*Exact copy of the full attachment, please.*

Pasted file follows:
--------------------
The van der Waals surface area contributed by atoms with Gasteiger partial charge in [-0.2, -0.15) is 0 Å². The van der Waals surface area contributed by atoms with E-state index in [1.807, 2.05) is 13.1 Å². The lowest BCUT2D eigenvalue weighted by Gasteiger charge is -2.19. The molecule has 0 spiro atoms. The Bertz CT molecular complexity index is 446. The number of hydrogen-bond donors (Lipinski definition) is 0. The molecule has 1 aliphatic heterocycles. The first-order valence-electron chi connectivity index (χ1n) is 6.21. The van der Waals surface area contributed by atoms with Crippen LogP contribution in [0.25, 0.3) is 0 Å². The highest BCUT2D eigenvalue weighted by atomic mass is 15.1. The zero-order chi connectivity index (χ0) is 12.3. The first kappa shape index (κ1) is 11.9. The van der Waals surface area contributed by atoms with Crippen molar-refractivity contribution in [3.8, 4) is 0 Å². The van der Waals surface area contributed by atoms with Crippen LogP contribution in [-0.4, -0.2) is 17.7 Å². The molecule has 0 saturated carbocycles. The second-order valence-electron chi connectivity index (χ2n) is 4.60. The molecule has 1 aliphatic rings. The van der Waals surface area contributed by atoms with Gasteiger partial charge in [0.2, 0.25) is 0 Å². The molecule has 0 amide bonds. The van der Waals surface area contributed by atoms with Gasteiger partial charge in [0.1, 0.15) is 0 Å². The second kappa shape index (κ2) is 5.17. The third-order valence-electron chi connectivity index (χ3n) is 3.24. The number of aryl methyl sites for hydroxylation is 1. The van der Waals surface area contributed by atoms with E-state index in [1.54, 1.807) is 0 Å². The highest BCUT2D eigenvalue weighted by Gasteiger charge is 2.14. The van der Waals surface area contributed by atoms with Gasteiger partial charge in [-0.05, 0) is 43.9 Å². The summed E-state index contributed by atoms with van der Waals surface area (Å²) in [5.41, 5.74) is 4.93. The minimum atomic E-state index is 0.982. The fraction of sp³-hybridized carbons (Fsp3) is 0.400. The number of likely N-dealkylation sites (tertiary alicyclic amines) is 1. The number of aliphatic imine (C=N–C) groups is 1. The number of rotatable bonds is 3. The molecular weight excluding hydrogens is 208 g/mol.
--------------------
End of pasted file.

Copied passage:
The van der Waals surface area contributed by atoms with Gasteiger partial charge in [-0.2, -0.15) is 0 Å². The van der Waals surface area contributed by atoms with E-state index in [1.807, 2.05) is 13.1 Å². The lowest BCUT2D eigenvalue weighted by Gasteiger charge is -2.19. The molecule has 0 spiro atoms. The Bertz CT molecular complexity index is 446. The number of hydrogen-bond donors (Lipinski definition) is 0. The molecule has 1 aliphatic heterocycles. The first-order valence-electron chi connectivity index (χ1n) is 6.21. The van der Waals surface area contributed by atoms with Crippen LogP contribution in [0.25, 0.3) is 0 Å². The highest BCUT2D eigenvalue weighted by atomic mass is 15.1. The zero-order chi connectivity index (χ0) is 12.3. The first kappa shape index (κ1) is 11.9. The van der Waals surface area contributed by atoms with Crippen molar-refractivity contribution in [3.8, 4) is 0 Å². The van der Waals surface area contributed by atoms with Crippen LogP contribution in [-0.4, -0.2) is 17.7 Å². The molecule has 0 saturated carbocycles. The second-order valence-electron chi connectivity index (χ2n) is 4.60. The molecule has 1 aliphatic rings. The van der Waals surface area contributed by atoms with Gasteiger partial charge in [0.2, 0.25) is 0 Å². The molecule has 0 amide bonds. The van der Waals surface area contributed by atoms with Gasteiger partial charge in [0.1, 0.15) is 0 Å². The second kappa shape index (κ2) is 5.17. The third-order valence-electron chi connectivity index (χ3n) is 3.24. The number of aryl methyl sites for hydroxylation is 1. The van der Waals surface area contributed by atoms with E-state index in [1.54, 1.807) is 0 Å². The highest BCUT2D eigenvalue weighted by Gasteiger charge is 2.14. The van der Waals surface area contributed by atoms with Gasteiger partial charge in [-0.05, 0) is 43.9 Å². The summed E-state index contributed by atoms with van der Waals surface area (Å²) in [5.41, 5.74) is 4.93. The minimum atomic E-state index is 0.982. The fraction of sp³-hybridized carbons (Fsp3) is 0.400. The number of likely N-dealkylation sites (tertiary alicyclic amines) is 1. The number of aliphatic imine (C=N–C) groups is 1. The number of rotatable bonds is 3. The molecular weight excluding hydrogens is 208 g/mol.